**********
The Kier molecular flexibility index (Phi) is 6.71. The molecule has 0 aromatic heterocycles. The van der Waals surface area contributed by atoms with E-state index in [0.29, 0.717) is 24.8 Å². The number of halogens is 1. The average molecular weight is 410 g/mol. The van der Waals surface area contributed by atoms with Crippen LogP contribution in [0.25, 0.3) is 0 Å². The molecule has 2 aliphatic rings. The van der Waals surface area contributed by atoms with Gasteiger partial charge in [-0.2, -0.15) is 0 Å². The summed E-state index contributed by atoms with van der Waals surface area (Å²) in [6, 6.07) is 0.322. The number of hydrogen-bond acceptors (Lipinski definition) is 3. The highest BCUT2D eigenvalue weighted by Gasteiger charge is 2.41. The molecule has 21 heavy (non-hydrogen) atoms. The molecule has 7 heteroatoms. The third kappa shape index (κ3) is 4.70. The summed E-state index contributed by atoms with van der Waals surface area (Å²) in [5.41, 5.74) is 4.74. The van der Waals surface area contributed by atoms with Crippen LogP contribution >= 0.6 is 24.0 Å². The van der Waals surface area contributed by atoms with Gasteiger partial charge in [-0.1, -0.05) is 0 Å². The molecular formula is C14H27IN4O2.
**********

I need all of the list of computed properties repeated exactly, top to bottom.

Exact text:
The Kier molecular flexibility index (Phi) is 6.71. The molecule has 0 aromatic heterocycles. The van der Waals surface area contributed by atoms with E-state index in [0.29, 0.717) is 24.8 Å². The number of halogens is 1. The average molecular weight is 410 g/mol. The van der Waals surface area contributed by atoms with Crippen LogP contribution in [0.25, 0.3) is 0 Å². The molecule has 2 aliphatic rings. The van der Waals surface area contributed by atoms with Gasteiger partial charge in [-0.2, -0.15) is 0 Å². The summed E-state index contributed by atoms with van der Waals surface area (Å²) in [6, 6.07) is 0.322. The number of hydrogen-bond acceptors (Lipinski definition) is 3. The highest BCUT2D eigenvalue weighted by Gasteiger charge is 2.41. The molecule has 21 heavy (non-hydrogen) atoms. The molecule has 7 heteroatoms. The third kappa shape index (κ3) is 4.70. The summed E-state index contributed by atoms with van der Waals surface area (Å²) in [5.41, 5.74) is 4.74. The van der Waals surface area contributed by atoms with Crippen LogP contribution >= 0.6 is 24.0 Å². The van der Waals surface area contributed by atoms with Gasteiger partial charge in [-0.1, -0.05) is 0 Å². The molecular formula is C14H27IN4O2.